Mx. Remy Ann David
     
  9. Kapt.Krunch

    Kapt.Krunch Well-Known Member

    I don't blame ya! Certainly don't need no AntHoney Wieners hangin' around, either, huh?!:eek:

    Kapt.Krunch
     
  10. Shannon Adkins

    Shannon Adkins Active Member

    Very valid points Remy. Bob Dylan has been a favorite of mine for quite a while. I think he taught me more than anyone else that you don't have to sound pretty to sound good:)
    I do think Rod Stewart actually has a great voice and wouldn't be surprised if at some point he did have some formal training....especially to deal with the strain of constant touring. I know a few years back he actually had to have surgery because he blew his voice out, though.
    Chris Cornell also comes to mind. What a vocalist! He used to be so raw... but now when you see him perform he's much more refined and I suspect this is because he's had to learn how to sing without overdoing it so he doesn't end up on the operating table.
     
  11. DrGonz

    DrGonz Active Member

    Every singer has to learn how to not "overdo it" and that is just that. When I hear someone give a post that suggests "My each sung word is as if, it suddenly reaches max amplitude, singing appears to be jerky or forceful. like slapping words." Then there is a real problem w/ the performers experience in a recording format. That is to say it is all about learning how to perform in the studio... It is worlds different than the stage... However, this leads me to think that this performer might not have had all that much experience on stage either, since many techniques are learned on stage and transpire to the studio. Also, it could be they need some reverbs or other monitoring guides that make the singer feel like the mix is already present. Of course you don't record the reverb but so many singers I know love some lush verb in their headsets as they sing. Couple that with some plugs on play back and the singer will adjust to the process much quicker.
     
  12. RemyRAD

    RemyRAD Well-Known Member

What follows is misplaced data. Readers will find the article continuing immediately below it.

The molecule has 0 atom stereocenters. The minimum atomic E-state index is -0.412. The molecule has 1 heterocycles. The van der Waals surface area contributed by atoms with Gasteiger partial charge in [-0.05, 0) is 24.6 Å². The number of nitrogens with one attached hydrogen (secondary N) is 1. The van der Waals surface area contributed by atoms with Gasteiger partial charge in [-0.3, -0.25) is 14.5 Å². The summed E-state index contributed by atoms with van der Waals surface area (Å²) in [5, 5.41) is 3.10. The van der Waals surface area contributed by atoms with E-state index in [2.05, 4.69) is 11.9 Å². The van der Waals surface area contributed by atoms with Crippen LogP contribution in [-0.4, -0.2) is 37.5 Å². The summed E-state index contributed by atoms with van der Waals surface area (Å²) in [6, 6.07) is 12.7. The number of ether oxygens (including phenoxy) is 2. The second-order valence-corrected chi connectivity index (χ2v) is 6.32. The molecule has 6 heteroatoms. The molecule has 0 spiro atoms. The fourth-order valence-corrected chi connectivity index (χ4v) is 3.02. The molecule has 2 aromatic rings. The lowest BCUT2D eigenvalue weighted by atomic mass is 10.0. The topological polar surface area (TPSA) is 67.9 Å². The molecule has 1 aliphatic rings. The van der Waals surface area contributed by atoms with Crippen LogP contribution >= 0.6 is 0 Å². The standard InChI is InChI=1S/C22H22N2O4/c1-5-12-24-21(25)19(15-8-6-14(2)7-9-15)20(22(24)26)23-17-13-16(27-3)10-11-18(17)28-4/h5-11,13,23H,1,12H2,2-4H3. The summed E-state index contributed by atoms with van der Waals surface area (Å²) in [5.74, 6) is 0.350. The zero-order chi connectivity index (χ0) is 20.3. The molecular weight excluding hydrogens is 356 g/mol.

The doctor is quite correct. Headphone monitoring for the vocalists can make all the difference in their performance and delivery. And that's why it is so necessary sometimes to include proper EQ, compression/limiting, reverbs in their headphone mix without printing that to the track you are recording. Of course in many instances you may elect to dual record where you are printing all of that to one track (stereo track) and a single dry mono track which some of us also do from time to time... just because we can. Unfortunately most of the processing is not possible during recording within most common software multitrack packages. Some can, most don't. That's where many of us utilize our hardware devices in order to provide that along with splitting up the dry preamp to the recorder.

    Tom Jones from Wales is another example of someone who over blew his voice to the point of bleeding vocal cords. He had to stop doing that to continue his career. He sings more sensibly now if he's still singing at all? He sounded good in the movie Mars Attacks which was not that many years ago. In that movie, he was singing the hit he was best known for which is not unusual, LOL. That kind of vocal abuse causes nodes to form on the vocal folds/cords preventing any kind of sustainable notes/lines. Then the doctors have to scrape those off and you end up sounding like Rod Stewart. It's great if you like that pack of Chesterfield's/Jack Daniels like sound.

    I prefer Scotch & Pall Mall's.
    Mx. Remy Ann David